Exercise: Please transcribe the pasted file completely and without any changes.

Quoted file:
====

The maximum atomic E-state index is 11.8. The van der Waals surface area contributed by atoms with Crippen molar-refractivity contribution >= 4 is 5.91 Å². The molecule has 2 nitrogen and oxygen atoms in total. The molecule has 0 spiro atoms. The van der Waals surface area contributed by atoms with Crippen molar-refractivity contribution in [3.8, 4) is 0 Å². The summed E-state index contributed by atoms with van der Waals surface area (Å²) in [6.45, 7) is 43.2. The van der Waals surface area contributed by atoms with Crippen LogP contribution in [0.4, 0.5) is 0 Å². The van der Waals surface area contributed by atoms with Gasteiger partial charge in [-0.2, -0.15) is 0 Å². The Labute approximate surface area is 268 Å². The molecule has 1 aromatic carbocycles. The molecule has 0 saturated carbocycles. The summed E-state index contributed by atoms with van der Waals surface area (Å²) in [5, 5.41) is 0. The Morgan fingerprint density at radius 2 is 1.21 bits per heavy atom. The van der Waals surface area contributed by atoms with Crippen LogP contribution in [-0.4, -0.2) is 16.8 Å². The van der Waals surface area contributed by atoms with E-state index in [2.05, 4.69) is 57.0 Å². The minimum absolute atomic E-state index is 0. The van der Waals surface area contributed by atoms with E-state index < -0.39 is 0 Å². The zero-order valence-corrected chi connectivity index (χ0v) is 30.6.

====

The maximum atomic E-state index is 11.8. The van der Waals surface area contributed by atoms with Crippen molar-refractivity contribution >= 4 is 5.91 Å². The molecule has 2 nitrogen and oxygen atoms in total. The molecule has 0 spiro atoms. The van der Waals surface area contributed by atoms with Crippen molar-refractivity contribution in [3.8, 4) is 0 Å². The summed E-state index contributed by atoms with van der Waals surface area (Å²) in [6.45, 7) is 43.2. The van der Waals surface area contributed by atoms with Crippen LogP contribution in [0.4, 0.5) is 0 Å². The van der Waals surface area contributed by atoms with Gasteiger partial charge in [-0.2, -0.15) is 0 Å². The Labute approximate surface area is 268 Å². The molecule has 1 aromatic carbocycles. The molecule has 0 saturated carbocycles. The summed E-state index contributed by atoms with van der Waals surface area (Å²) in [5, 5.41) is 0. The Morgan fingerprint density at radius 2 is 1.21 bits per heavy atom. The van der Waals surface area contributed by atoms with Crippen LogP contribution in [-0.4, -0.2) is 16.8 Å². The van der Waals surface area contributed by atoms with E-state index in [2.05, 4.69) is 57.0 Å². The minimum absolute atomic E-state index is 0. The van der Waals surface area contributed by atoms with E-state index < -0.39 is 0 Å². The zero-order valence-corrected chi connectivity index (χ0v) is 30.6.